# Understanding semidirect product for group of order 30

I am using Dummit and Foote (pg 181-182) and trying to understand section 5.5 on semidirect product for a group of order 30. They start out with a reminder that if $$H$$ is of order 15 it is a normal subgroup (because of index 2) as well as cyclic, thus we can form a group $$G=HK$$ where $$H\cap K = 1$$ then $$G\cong H\rtimes K$$ for some $$\phi:K\rightarrow Aut(Z_{15})$$ where $$Aut(Z_{15})\cong(\mathbb Z/15 \mathbb Z)^{\times}\cong Z_4\times Z_2$$ (I understand how they got this).

Then the book explains that the given $$Aut(H)$$ has three elements of order 2, one of those elements whose actions on $$H = \langle a\rangle\times \langle b\rangle$$ is $$\{a\mapsto a, b\mapsto b^{-1}\}$$ (there are two others the book shows but I just want to understand one of first). If a given $$K=\langle k\rangle$$ with the action illustrated above the book says that $$G = H\rtimes_{\phi_1}K\cong Z_5\times D_6$$. My questions are the following:

1) I am not completely sure why $$Aut(H)$$ has three elements of order $$2$$ precisely.

2) I do not understand the final conclusion, where did the dihedral group come from and where did $$Z_5$$ come from?

I think if I understand this, the other two non-isomorphic groups should make more sense. Thanks!

(1) For an element $$(m, n) \in \mathbb Z_4 \times \mathbb Z_2$$ to be of order two, it must be the case that $$(2m, 2n) = (0, 0)$$ in $$\mathbb Z_4 \times \mathbb Z_2$$, i.e. $$m \in \{0, 2 \}$$ and $$n \in \{ 0, 1 \}$$. The case $$(m, n) = (0,0)$$ is actually of order one; the three remaining cases however are genuinely of order two. The case that you are considering is $$(m, n) = (0, 1)$$ (and to see this, remember that the isomorphism between $$\mathbb Z_2$$ and $$U_3$$ (the multiplicative group of units modulo $$3$$) sends $$0 \mapsto 1$$ and $$1 \mapsto -1$$).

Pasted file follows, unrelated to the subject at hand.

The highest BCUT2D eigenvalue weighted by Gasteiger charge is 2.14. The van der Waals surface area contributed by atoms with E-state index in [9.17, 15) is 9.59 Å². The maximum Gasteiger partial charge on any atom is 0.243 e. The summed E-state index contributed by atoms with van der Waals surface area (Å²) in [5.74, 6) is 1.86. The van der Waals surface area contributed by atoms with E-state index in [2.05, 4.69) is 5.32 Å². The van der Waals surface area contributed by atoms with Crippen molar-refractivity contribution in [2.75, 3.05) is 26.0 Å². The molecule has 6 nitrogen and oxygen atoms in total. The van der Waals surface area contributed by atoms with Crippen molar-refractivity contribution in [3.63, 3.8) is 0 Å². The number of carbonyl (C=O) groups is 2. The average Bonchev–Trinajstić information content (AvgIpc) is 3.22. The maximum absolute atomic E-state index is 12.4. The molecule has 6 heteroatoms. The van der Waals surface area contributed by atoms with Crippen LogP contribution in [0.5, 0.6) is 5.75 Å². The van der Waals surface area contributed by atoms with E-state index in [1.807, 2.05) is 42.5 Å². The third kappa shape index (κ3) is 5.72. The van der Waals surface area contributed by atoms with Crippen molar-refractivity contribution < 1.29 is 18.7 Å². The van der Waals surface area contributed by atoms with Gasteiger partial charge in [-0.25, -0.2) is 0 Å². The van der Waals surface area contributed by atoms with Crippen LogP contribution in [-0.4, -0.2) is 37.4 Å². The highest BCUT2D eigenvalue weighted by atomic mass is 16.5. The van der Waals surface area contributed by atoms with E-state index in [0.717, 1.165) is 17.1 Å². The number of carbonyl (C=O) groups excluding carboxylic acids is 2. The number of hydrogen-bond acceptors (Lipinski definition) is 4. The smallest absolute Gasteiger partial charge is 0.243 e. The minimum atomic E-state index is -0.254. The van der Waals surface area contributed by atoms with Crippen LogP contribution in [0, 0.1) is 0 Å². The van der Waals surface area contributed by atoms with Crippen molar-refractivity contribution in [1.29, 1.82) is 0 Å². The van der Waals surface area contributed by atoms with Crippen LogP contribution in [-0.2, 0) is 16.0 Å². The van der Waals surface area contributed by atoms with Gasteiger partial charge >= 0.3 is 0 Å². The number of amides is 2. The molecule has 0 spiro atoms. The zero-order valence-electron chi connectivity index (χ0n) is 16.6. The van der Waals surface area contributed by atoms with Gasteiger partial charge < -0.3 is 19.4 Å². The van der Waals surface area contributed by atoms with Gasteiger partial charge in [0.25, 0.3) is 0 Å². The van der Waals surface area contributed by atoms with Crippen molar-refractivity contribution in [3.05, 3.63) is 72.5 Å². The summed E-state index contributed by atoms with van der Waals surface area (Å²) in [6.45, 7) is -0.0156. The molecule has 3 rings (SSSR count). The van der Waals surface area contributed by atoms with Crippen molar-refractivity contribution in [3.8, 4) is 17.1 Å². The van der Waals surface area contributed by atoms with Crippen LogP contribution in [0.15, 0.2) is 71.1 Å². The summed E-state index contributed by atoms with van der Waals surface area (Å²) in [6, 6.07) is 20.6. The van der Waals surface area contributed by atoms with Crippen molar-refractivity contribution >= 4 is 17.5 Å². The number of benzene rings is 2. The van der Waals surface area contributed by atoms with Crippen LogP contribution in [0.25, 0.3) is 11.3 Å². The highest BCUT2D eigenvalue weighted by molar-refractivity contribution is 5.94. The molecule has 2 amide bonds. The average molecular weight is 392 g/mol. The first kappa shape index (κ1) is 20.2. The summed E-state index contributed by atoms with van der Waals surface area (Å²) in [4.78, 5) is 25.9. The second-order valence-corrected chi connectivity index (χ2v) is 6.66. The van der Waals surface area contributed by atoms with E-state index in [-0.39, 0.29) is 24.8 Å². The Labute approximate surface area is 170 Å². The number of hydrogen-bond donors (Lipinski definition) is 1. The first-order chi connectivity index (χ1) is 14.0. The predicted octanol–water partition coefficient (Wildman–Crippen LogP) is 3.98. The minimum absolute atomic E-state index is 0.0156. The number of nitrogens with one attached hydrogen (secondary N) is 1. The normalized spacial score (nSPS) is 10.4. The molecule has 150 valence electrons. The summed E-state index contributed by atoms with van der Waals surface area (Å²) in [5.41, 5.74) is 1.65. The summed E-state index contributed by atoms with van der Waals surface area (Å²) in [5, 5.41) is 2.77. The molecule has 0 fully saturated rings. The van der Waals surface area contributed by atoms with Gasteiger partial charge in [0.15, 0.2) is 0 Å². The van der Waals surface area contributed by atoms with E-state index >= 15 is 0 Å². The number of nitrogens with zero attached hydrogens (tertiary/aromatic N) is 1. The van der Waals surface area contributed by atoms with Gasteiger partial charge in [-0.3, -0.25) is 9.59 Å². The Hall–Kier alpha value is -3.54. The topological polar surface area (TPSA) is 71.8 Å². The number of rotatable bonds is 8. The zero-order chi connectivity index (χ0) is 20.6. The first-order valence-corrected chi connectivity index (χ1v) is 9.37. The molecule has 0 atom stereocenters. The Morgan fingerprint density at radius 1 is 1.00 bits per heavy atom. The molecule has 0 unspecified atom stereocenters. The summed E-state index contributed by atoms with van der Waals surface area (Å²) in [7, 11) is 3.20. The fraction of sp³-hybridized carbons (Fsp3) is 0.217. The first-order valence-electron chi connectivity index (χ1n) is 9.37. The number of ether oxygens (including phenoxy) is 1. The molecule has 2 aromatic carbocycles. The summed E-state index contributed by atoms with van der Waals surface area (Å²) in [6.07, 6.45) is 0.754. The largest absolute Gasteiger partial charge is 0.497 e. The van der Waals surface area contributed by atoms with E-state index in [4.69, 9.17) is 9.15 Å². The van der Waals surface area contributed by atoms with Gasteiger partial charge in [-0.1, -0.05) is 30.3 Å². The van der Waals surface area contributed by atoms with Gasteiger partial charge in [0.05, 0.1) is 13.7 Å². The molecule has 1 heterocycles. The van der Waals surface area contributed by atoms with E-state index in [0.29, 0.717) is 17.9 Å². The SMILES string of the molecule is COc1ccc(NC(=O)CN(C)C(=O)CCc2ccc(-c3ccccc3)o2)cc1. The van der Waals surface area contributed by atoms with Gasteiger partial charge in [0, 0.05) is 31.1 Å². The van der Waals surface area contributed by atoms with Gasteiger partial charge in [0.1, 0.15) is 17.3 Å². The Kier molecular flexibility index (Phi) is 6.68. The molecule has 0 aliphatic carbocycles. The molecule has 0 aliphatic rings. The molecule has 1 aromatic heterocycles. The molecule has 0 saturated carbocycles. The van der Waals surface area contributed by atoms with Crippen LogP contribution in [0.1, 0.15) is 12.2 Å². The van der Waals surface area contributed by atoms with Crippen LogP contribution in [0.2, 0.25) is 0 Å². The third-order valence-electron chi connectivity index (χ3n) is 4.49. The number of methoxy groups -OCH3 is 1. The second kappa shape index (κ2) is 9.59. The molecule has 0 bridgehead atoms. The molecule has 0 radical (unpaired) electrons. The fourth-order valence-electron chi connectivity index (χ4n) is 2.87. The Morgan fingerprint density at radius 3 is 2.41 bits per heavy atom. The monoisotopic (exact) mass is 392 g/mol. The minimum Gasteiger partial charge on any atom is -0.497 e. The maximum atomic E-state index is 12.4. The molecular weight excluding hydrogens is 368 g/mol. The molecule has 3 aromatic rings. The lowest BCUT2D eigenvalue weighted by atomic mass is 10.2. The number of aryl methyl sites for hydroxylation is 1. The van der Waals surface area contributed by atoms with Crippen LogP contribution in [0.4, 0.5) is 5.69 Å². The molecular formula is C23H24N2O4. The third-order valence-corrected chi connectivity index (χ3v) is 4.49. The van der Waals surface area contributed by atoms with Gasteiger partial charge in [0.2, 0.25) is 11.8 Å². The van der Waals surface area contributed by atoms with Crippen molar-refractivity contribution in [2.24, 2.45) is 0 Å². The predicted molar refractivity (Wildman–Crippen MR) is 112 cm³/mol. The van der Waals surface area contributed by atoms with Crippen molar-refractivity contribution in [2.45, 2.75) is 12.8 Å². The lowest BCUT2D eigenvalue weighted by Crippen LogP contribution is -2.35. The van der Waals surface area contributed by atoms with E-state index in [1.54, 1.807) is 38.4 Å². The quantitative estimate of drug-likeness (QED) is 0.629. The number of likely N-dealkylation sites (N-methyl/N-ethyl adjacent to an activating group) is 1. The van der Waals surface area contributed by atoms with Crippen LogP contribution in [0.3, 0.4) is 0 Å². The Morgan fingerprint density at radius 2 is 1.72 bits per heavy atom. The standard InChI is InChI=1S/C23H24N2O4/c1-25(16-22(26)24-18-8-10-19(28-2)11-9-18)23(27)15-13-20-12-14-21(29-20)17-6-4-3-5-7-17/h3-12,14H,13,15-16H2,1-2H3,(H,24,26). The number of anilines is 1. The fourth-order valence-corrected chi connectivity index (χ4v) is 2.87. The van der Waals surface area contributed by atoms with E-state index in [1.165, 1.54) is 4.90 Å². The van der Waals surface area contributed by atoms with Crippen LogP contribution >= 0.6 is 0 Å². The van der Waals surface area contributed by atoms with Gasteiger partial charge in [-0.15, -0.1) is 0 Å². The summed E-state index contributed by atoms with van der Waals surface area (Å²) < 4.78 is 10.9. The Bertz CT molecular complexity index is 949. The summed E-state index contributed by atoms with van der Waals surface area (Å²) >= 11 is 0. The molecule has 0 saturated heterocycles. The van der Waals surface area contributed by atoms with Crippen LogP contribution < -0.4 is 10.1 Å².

(2) You know that $$H = \mathbb Z_{15} = \mathbb Z_{5} \times \mathbb Z_3$$, and you have described an action $$\phi_1$$ of $$K = \mathbb Z_2$$ on $$\mathbb Z_5 \times \mathbb Z_3$$, in which the $$\mathbb Z_2$$ acts trivially on the $$\mathbb Z_5$$ factor, but acts non-trivially on the $$\mathbb Z_3$$ factor (with the non-trivial element in $$\mathbb Z_2$$ sending the generator $$b$$ of $$\mathbb Z_3$$ to $$b^{-1}$$). Hence the semidirect product $$H \rtimes_{\phi_1} K$$ is isomorphic to $$\mathbb Z_5 \times (\mathbb Z_3 \rtimes_{\tilde\phi_1} \mathbb Z_2)$$, where $$\tilde\phi_1$$ is the action of $$\mathbb Z_2$$ on $$\mathbb Z_3$$ in which the non-trivial element in $$\mathbb Z_2$$ sends the generator $$b$$ of $$\mathbb Z_3$$ to $$b^{-1}$$. But this $$\mathbb Z_3 \rtimes_{\tilde\phi_1} \mathbb Z_2$$ is precisely $$D_6$$, as required.
[Let me spell out the crucial step in the argument in a bit more detail. Consider the multiplication rule in $$(\mathbb Z_5 \times \mathbb Z_3) \rtimes_{\phi_1} \mathbb Z_2$$. This says that $$((p_1, q_1), k_1) . ((p_2, q_2), k_2) = \left((p_1, q_1) . (\phi_1)_{k_1}(p_2, q_2) \ , \ k_1 . k_2\right)$$ where $$p_1, p_2 \in \mathbb Z_5$$, $$q_1, q_2 \in \mathbb Z_3$$ and $$k_1, k_2 \in \mathbb Z_2$$.
But $$(\phi_1)_{k_1} (p_2, q_2) = (p_2, (\tilde \phi_1)_{k_1} (q_2)),$$ and this means that $$((p_1, q_1), k_1) . ((p_2, q_2), k_2) = \left( (p_1 . p_2 \ , \ q_1 . (\tilde \phi_1)_{k_1} (q_2)) \ , \ k_1 . k_2\right),$$ which is precisely the multiplication rule for $$\mathbb Z_5 \times (\mathbb Z_3 \rtimes_{\tilde\phi_1} \mathbb Z_2)$$. ]